2007-12-14 : Opinion


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2007-12-14 : Opinion

Postby GOSA » Wed, 2008-01-09 13:23


14 Dec 2007

Many South Africans, weary of violent crime, will have applauded
the news that 11 would-be cash van hijackers were shot dead by
police in a single incident in Limpopo this week. An official
spokesperson described it as "splendid work".

This is rough justice in action. The public rightly expects a
tough response from the police against those who set off with
criminal intent brandishing lethal weapons and threatening lives
and possessions. Many people might go further and see in such
punitive reaction an informal version of the capital punishment
they support, but which is disallowed by the national

However, there is ample reason to pause and reflect. The scale of
casualties is akin to low-level war. When police and criminals
exchange fire so freely, the chances are high that innocent
passers-by will be caught in the middle. In the case of the recent
incident, it is relevant to ask why one fleeing suspect half-a-
kilometre away in a mealie field was killed rather than disabled.

Shoot-outs are inevitable in some circumstances, but could become
the easy option. A great deal of time, paperwork and cost is saved
when the police deal with a corpse rather than an alleged
criminal. But this is a Wild West scenario. The task of the police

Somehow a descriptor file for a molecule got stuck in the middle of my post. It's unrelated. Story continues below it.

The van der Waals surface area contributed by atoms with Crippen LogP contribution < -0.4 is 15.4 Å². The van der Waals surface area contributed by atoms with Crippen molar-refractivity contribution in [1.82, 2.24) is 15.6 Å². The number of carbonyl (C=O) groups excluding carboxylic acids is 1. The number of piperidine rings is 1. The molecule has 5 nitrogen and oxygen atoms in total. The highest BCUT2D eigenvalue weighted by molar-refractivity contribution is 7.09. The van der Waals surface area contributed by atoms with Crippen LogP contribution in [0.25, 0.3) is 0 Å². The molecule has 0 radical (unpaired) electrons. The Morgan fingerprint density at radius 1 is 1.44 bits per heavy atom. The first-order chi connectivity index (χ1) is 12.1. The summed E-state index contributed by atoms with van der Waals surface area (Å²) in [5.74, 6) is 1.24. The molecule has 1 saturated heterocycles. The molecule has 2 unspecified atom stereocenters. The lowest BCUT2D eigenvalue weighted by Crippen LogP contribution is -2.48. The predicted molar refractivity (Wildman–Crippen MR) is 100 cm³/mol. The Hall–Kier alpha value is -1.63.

is to maintain law and order, a process more sophisticated than a
simple body count. What, for instance, are the chances of
detective work when potential informants are in the mortuary?

If firefights become a popular method of controlling crime, there
is the danger that this could encourage nocturnal police
vigilantism. This was last seen in South Africa in the years of
officially inspired lawlessness during the state of emergency. The
possibility of a rerun, albeit under different political
circumstances, is grim indeed.

Satisfaction can be derived from the bravery and success of the
police in thwarting another major robbery. But the government and
people of South Africa must never lose sight of the fact that
justice, not retribution, is the hallmark of a civilised society.
This is measured in terms of an efficient and fair judicial
system; not pictures of bodies in the media.
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